MEDIA RELEASE: Thousands Call for Relocation of Prairie Dogs Threatened by Construction

MEDIA RELEASE: Thousands Call for Relocation of Prairie Dogs Threatened by Construction

DENVER (October 22, 2021)In Defense of Animals is pleased to learn that officials in Arapahoe County are moving forward with an effort to save prairie dogs threatened by the construction of a Comcast parking lot after thousands of people joined them in calling for the relocation of this colony.

“Our expanding human population is forcing prairie dogs and many other wild animals to lose their homes and their lives to development, but there is no reason for that to happen in Arapahoe,” said Lisa Levinson, Campaigns Director for In Defense of Animals. “We’re thrilled so many people have spoken out to save the Comcast prairie dogs.”

The project for the development of an area located just south of a Comcast building in the Iliff Business Park was approved on July 27 by the Arapahoe Board of County Commissioners. The land is currently home to a colony of approximately 60-80 black-tailed prairie dogs.

While Comcast has stated support for relocating the colony, the company maintains that a site needs to be approved by November 1.

The role that county commissioners play is important. Commissioners had previously ignored residents’ requests to see the animals moved and refused to get involved, claiming they had “no agency in the matter” even though Colorado is a “local control” state when it comes to land use planning authority. Under the Local Government Land Use Control Enabling Act, counties and municipalities have the “authority to plan for and regulate the use of land within their jurisdiction.”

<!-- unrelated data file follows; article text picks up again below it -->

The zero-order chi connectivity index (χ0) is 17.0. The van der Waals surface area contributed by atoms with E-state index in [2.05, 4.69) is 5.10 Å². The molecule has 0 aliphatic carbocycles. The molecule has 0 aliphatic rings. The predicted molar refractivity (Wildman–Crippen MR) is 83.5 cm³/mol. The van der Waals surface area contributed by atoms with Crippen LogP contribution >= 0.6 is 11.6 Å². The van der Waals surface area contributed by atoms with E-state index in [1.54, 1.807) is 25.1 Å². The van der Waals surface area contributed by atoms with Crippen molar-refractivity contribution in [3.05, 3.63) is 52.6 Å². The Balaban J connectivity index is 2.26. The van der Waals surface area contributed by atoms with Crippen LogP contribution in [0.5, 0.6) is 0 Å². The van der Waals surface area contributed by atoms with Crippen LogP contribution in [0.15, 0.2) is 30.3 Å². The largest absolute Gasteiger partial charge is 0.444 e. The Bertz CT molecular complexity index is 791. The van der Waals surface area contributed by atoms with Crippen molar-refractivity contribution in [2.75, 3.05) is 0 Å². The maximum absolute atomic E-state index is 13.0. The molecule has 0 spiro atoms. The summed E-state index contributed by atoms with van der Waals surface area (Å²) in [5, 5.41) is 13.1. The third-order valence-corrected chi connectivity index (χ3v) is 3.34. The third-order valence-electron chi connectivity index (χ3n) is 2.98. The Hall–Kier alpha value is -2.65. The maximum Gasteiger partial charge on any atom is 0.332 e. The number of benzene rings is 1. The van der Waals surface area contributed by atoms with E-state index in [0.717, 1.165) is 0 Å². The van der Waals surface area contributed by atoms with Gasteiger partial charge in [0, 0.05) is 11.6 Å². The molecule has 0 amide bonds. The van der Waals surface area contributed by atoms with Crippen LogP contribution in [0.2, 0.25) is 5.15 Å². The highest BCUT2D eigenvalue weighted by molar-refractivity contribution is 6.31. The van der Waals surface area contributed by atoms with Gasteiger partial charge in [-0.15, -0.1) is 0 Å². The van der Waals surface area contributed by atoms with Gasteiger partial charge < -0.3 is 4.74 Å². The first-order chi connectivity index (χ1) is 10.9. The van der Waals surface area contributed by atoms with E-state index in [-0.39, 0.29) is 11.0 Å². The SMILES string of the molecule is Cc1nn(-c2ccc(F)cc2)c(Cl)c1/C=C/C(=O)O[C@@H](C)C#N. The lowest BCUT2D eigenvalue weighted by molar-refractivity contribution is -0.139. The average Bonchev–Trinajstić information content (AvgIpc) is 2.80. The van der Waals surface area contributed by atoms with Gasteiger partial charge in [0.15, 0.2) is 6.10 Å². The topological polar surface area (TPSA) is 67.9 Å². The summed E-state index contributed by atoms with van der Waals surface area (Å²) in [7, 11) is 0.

In June, 6 out of 10 community respondents to the Arapahoe County Open Space Master Plan stated the need to “preserve and protect wildlife” and to “protect riparian corridors and wildlife habitat.” Arapahoe County Commissioners must not disregard their constituents' interest in protecting wildlife.

Black-tailed prairie dogs are highly intelligent and social animals who communicate with each other via a sophisticated vocal language. They’re also a keystone species, providing a critical part of healthy prairie ecosystems and provide both a food source and habitat for over 100 flora and fauna species.

Their population has decreased significantly due to a 95% decrease of their natural range. Prairie dogs are increasingly threatened by habitat loss and fragmentation caused by human population growth. Black-tailed prairie dogs are a species of special concern as listed in the Colorado Wildlife Action Plan.

More than 13,000 people have signed In Defense of Animals’ and Prairie Protection Colorado’s alert in support of relocation. Right now, Tindakan Director Jeremy Gregory and wildlife advocates are working out the logistics of the relocation efforts with Arapahoe County officials and Comcast.

“The issue of the Comcast prairie dogs is a microcosm of a much larger issue in the state of Colorado,” says Gregory. “We are at a crossroads where we can either continue to follow a destructive single-bottom line paradigm, or we can focus on a high impact triple-bottom line solution for community, environment, and profits.”

Members of the public are encouraged to learn more and take action here.



Lisa Levinson,, 215-620-2130

Jeremy Gregory,, 720-364-0972



This initiative is a coalition effort:

In Defense of Animals is an international animal protection organization based in California with over 250,000 supporters and a 38-year history of fighting for animals, people, and the environment through education and campaigns as well as hands-on rescue facilities in India, South Korea, and rural Mississippi.

Tindakan supports solution-based endeavors that focus on ecological and social justice issues, worldwide.

Canada Geese Protection Colorado is a grassroots activist group formed by Denver residents after 1,662 geese were rounded up from parks in the City and County of Denver and exterminated in 2019 without meaningful public notice or engagement. CGPC’s mission is to support peaceful activism and meaningful outreach to encourage the City and County of Denver to stop killing geese, shift to humane methods of goose management, engage and notify the public in a meaningful manner, and support our food insecure citizens with healthy, non-pesticide-laden food. CGPC is an all volunteer organization supported by a core team.



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